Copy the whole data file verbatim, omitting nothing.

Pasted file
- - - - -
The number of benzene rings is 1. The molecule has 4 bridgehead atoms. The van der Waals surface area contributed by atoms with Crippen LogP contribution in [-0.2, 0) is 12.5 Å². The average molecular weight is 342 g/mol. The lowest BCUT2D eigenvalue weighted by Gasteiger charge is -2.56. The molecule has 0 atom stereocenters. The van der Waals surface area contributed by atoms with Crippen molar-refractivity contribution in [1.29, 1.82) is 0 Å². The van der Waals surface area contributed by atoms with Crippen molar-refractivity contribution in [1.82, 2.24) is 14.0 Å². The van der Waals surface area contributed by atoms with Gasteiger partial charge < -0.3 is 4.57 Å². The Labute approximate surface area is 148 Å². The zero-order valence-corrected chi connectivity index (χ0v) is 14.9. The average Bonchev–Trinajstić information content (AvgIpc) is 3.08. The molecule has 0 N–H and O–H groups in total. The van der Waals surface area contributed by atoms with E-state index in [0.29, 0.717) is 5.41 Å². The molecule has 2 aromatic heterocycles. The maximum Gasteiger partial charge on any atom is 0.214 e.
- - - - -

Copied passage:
The number of benzene rings is 1. The molecule has 4 bridgehead atoms. The van der Waals surface area contributed by atoms with Crippen LogP contribution in [-0.2, 0) is 12.5 Å². The average molecular weight is 342 g/mol. The lowest BCUT2D eigenvalue weighted by Gasteiger charge is -2.56. The molecule has 0 atom stereocenters. The van der Waals surface area contributed by atoms with Crippen molar-refractivity contribution in [1.29, 1.82) is 0 Å². The van der Waals surface area contributed by atoms with Crippen molar-refractivity contribution in [1.82, 2.24) is 14.0 Å². The van der Waals surface area contributed by atoms with Gasteiger partial charge < -0.3 is 4.57 Å². The Labute approximate surface area is 148 Å². The zero-order valence-corrected chi connectivity index (χ0v) is 14.9. The average Bonchev–Trinajstić information content (AvgIpc) is 3.08. The molecule has 0 N–H and O–H groups in total. The van der Waals surface area contributed by atoms with E-state index in [0.29, 0.717) is 5.41 Å². The molecule has 2 aromatic heterocycles. The maximum Gasteiger partial charge on any atom is 0.214 e.